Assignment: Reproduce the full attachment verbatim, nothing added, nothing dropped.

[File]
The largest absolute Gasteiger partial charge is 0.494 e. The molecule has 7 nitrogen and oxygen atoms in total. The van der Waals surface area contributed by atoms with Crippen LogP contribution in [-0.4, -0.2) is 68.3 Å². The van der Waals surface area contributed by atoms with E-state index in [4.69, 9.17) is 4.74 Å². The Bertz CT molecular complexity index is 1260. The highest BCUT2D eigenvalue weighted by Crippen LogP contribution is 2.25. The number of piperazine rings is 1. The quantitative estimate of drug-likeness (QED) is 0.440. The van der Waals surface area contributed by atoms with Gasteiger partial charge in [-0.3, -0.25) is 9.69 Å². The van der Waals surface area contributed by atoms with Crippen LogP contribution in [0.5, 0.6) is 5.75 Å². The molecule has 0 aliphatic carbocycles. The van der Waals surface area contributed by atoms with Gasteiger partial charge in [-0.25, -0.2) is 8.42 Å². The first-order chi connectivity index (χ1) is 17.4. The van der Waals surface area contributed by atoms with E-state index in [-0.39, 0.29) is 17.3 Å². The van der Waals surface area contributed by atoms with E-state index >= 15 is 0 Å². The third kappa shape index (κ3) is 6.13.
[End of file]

The largest absolute Gasteiger partial charge is 0.494 e. The molecule has 7 nitrogen and oxygen atoms in total. The van der Waals surface area contributed by atoms with Crippen LogP contribution in [-0.4, -0.2) is 68.3 Å². The van der Waals surface area contributed by atoms with E-state index in [4.69, 9.17) is 4.74 Å². The Bertz CT molecular complexity index is 1260. The highest BCUT2D eigenvalue weighted by Crippen LogP contribution is 2.25. The number of piperazine rings is 1. The quantitative estimate of drug-likeness (QED) is 0.440. The van der Waals surface area contributed by atoms with Gasteiger partial charge in [-0.3, -0.25) is 9.69 Å². The van der Waals surface area contributed by atoms with Crippen LogP contribution in [0.5, 0.6) is 5.75 Å². The molecule has 0 aliphatic carbocycles. The van der Waals surface area contributed by atoms with Gasteiger partial charge in [-0.25, -0.2) is 8.42 Å². The first-order chi connectivity index (χ1) is 17.4. The van der Waals surface area contributed by atoms with E-state index in [-0.39, 0.29) is 17.3 Å². The van der Waals surface area contributed by atoms with E-state index >= 15 is 0 Å². The third kappa shape index (κ3) is 6.13.